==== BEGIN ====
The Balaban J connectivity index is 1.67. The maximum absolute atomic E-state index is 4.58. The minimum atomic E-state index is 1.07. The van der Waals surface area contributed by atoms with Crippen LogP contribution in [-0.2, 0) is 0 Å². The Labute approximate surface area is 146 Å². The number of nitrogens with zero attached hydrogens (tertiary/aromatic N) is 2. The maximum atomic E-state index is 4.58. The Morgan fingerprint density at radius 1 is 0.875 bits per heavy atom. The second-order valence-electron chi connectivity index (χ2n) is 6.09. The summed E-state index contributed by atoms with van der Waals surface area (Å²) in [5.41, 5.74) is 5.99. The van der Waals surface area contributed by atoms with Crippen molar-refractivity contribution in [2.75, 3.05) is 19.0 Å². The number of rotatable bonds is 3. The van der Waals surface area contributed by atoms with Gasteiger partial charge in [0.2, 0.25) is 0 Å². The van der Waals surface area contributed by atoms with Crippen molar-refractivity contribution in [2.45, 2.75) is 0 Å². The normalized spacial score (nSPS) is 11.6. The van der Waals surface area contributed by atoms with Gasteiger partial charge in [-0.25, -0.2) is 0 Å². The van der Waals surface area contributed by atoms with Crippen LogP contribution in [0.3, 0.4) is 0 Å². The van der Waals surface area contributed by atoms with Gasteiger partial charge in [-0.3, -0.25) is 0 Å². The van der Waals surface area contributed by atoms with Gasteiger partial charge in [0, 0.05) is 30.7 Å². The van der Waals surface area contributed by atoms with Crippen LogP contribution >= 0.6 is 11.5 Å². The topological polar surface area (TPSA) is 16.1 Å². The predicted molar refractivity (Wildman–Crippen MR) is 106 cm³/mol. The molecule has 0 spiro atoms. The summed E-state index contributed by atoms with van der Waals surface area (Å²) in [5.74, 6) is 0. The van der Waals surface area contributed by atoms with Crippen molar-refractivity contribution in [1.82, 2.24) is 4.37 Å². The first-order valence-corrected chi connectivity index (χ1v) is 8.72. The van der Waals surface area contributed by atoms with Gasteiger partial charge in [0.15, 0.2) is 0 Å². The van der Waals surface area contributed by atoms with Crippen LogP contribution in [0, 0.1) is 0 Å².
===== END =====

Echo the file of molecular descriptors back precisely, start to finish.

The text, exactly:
The Balaban J connectivity index is 1.67. The maximum absolute atomic E-state index is 4.58. The minimum atomic E-state index is 1.07. The van der Waals surface area contributed by atoms with Crippen LogP contribution in [-0.2, 0) is 0 Å². The Labute approximate surface area is 146 Å². The number of nitrogens with zero attached hydrogens (tertiary/aromatic N) is 2. The maximum atomic E-state index is 4.58. The Morgan fingerprint density at radius 1 is 0.875 bits per heavy atom. The second-order valence-electron chi connectivity index (χ2n) is 6.09. The summed E-state index contributed by atoms with van der Waals surface area (Å²) in [5.41, 5.74) is 5.99. The van der Waals surface area contributed by atoms with Crippen molar-refractivity contribution in [2.75, 3.05) is 19.0 Å². The number of rotatable bonds is 3. The van der Waals surface area contributed by atoms with Gasteiger partial charge in [0.2, 0.25) is 0 Å². The van der Waals surface area contributed by atoms with Crippen molar-refractivity contribution in [2.45, 2.75) is 0 Å². The normalized spacial score (nSPS) is 11.6. The van der Waals surface area contributed by atoms with Gasteiger partial charge in [-0.25, -0.2) is 0 Å². The van der Waals surface area contributed by atoms with Crippen LogP contribution in [0.3, 0.4) is 0 Å². The van der Waals surface area contributed by atoms with Gasteiger partial charge in [-0.3, -0.25) is 0 Å². The van der Waals surface area contributed by atoms with Gasteiger partial charge in [0, 0.05) is 30.7 Å². The van der Waals surface area contributed by atoms with Crippen LogP contribution >= 0.6 is 11.5 Å². The topological polar surface area (TPSA) is 16.1 Å². The predicted molar refractivity (Wildman–Crippen MR) is 106 cm³/mol. The molecule has 0 spiro atoms. The summed E-state index contributed by atoms with van der Waals surface area (Å²) in [5.74, 6) is 0. The van der Waals surface area contributed by atoms with Crippen molar-refractivity contribution in [1.82, 2.24) is 4.37 Å². The first-order valence-corrected chi connectivity index (χ1v) is 8.72. The van der Waals surface area contributed by atoms with Gasteiger partial charge in [0.15, 0.2) is 0 Å². The van der Waals surface area contributed by atoms with Crippen LogP contribution in [0, 0.1) is 0 Å².